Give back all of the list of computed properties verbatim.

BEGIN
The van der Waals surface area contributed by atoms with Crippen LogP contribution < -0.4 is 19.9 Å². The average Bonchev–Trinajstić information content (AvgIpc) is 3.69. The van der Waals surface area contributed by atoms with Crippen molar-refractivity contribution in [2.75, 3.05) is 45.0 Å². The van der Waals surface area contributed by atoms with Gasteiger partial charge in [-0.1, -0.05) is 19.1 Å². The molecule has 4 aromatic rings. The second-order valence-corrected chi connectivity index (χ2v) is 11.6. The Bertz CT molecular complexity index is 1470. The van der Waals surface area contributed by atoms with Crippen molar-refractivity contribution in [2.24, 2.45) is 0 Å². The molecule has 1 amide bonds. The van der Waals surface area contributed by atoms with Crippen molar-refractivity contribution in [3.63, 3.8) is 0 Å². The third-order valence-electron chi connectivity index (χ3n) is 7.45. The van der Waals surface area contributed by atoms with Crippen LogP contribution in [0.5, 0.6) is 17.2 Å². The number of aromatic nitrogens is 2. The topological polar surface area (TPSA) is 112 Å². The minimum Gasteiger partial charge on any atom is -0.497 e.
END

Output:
The van der Waals surface area contributed by atoms with Crippen LogP contribution < -0.4 is 19.9 Å². The average Bonchev–Trinajstić information content (AvgIpc) is 3.69. The van der Waals surface area contributed by atoms with Crippen molar-refractivity contribution in [2.75, 3.05) is 45.0 Å². The van der Waals surface area contributed by atoms with Gasteiger partial charge in [-0.1, -0.05) is 19.1 Å². The molecule has 4 aromatic rings. The second-order valence-corrected chi connectivity index (χ2v) is 11.6. The Bertz CT molecular complexity index is 1470. The van der Waals surface area contributed by atoms with Crippen molar-refractivity contribution in [2.24, 2.45) is 0 Å². The molecule has 1 amide bonds. The van der Waals surface area contributed by atoms with Crippen molar-refractivity contribution in [3.63, 3.8) is 0 Å². The third-order valence-electron chi connectivity index (χ3n) is 7.45. The van der Waals surface area contributed by atoms with Crippen LogP contribution in [0.5, 0.6) is 17.2 Å². The number of aromatic nitrogens is 2. The topological polar surface area (TPSA) is 112 Å². The minimum Gasteiger partial charge on any atom is -0.497 e.